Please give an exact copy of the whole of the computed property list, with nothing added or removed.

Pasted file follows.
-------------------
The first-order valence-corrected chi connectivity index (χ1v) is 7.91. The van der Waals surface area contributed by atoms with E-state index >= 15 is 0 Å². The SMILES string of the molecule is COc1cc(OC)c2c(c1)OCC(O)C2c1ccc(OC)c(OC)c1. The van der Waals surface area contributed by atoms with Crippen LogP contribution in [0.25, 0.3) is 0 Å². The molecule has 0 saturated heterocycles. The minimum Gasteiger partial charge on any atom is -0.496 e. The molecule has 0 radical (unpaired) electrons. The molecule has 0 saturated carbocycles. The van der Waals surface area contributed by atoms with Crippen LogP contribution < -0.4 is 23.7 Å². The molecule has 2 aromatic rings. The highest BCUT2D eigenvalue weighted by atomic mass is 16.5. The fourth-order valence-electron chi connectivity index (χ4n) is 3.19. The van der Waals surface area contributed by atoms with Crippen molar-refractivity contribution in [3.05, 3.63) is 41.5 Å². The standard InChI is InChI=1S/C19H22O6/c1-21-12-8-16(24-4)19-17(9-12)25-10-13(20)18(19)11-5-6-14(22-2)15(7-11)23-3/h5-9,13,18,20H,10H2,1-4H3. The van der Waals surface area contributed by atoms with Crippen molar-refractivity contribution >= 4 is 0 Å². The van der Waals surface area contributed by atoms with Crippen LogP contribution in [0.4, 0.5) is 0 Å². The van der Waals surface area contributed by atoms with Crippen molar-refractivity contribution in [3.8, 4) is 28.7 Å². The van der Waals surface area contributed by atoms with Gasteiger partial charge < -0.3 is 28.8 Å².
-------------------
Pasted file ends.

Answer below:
The first-order valence-corrected chi connectivity index (χ1v) is 7.91. The van der Waals surface area contributed by atoms with E-state index >= 15 is 0 Å². The SMILES string of the molecule is COc1cc(OC)c2c(c1)OCC(O)C2c1ccc(OC)c(OC)c1. The van der Waals surface area contributed by atoms with Crippen LogP contribution in [0.25, 0.3) is 0 Å². The molecule has 0 saturated heterocycles. The minimum Gasteiger partial charge on any atom is -0.496 e. The molecule has 0 radical (unpaired) electrons. The molecule has 0 saturated carbocycles. The van der Waals surface area contributed by atoms with Crippen LogP contribution < -0.4 is 23.7 Å². The molecule has 2 aromatic rings. The highest BCUT2D eigenvalue weighted by atomic mass is 16.5. The fourth-order valence-electron chi connectivity index (χ4n) is 3.19. The van der Waals surface area contributed by atoms with Crippen molar-refractivity contribution in [3.05, 3.63) is 41.5 Å². The standard InChI is InChI=1S/C19H22O6/c1-21-12-8-16(24-4)19-17(9-12)25-10-13(20)18(19)11-5-6-14(22-2)15(7-11)23-3/h5-9,13,18,20H,10H2,1-4H3. The van der Waals surface area contributed by atoms with Crippen molar-refractivity contribution >= 4 is 0 Å². The van der Waals surface area contributed by atoms with Crippen LogP contribution in [0.4, 0.5) is 0 Å². The van der Waals surface area contributed by atoms with Crippen molar-refractivity contribution in [3.8, 4) is 28.7 Å². The van der Waals surface area contributed by atoms with Gasteiger partial charge < -0.3 is 28.8 Å².